Peck Bulgin Wealth Management

Frequently Asked Questions

What makes Peck Bulgin Wealth Management different?
At Peck Bulgin Wealth Management, we have pursued additional education and certifications. We believe it is important to take a holistic look into each client's financial plan and corresponding investment portfolio.
I would like help with my finances but have hesitated to reach out to someone as I don’t want to be sold a product. How can I be sure that the person has my best interests in mind?
This is a great question, and we hear this sentiment a lot. Many people seek knowledge and advice but are very hesitant to reach out to a financial advisor as they are afraid that person will try to sell them a product. This is where credentials can be of assistance for helping a person find their financial advisement team. The importance of credentials is that they tend to illustrate the way in which advisors approach a client relationship. Be wary of “advisors” who sell only one product, e.g., annuities. Be sure to ask how the advisor gets paid and what services are included within that fee. Don’t be afraid to ask questions about the advisor’s practice including the number of clients that the advisor has, if those clients are similar in nature, how the advisor’s time is split between clients, how the advisor’s service model is structured, etc. If you seek out advisors with additional certifications as well as asking numerous questions, you will help ensure that you are a good fit for the advisor and that the advisor has your best interests in mind.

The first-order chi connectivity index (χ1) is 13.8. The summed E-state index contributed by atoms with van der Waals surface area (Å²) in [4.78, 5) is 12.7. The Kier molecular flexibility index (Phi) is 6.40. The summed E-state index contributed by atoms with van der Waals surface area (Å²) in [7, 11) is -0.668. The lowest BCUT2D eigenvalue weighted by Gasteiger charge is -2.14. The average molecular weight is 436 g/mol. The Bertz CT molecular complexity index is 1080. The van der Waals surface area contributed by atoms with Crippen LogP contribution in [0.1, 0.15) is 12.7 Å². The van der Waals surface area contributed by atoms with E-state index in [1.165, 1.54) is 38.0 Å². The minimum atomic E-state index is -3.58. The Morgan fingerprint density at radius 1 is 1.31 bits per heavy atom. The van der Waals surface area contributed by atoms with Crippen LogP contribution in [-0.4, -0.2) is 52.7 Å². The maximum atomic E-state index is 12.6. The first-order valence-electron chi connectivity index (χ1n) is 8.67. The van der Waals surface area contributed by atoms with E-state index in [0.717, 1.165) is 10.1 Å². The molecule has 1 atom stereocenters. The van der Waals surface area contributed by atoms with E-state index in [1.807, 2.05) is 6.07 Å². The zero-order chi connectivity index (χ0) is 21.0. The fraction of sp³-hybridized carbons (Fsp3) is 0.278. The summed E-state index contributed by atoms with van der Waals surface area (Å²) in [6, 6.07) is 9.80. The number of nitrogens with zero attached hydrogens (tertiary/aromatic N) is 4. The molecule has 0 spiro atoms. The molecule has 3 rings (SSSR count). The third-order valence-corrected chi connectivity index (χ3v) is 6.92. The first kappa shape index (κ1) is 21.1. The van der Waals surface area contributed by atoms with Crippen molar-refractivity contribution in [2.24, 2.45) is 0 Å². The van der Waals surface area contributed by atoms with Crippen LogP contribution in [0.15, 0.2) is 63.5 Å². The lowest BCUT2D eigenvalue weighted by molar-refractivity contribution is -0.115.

I live nowhere near your office location. Can we still work together and if so, how?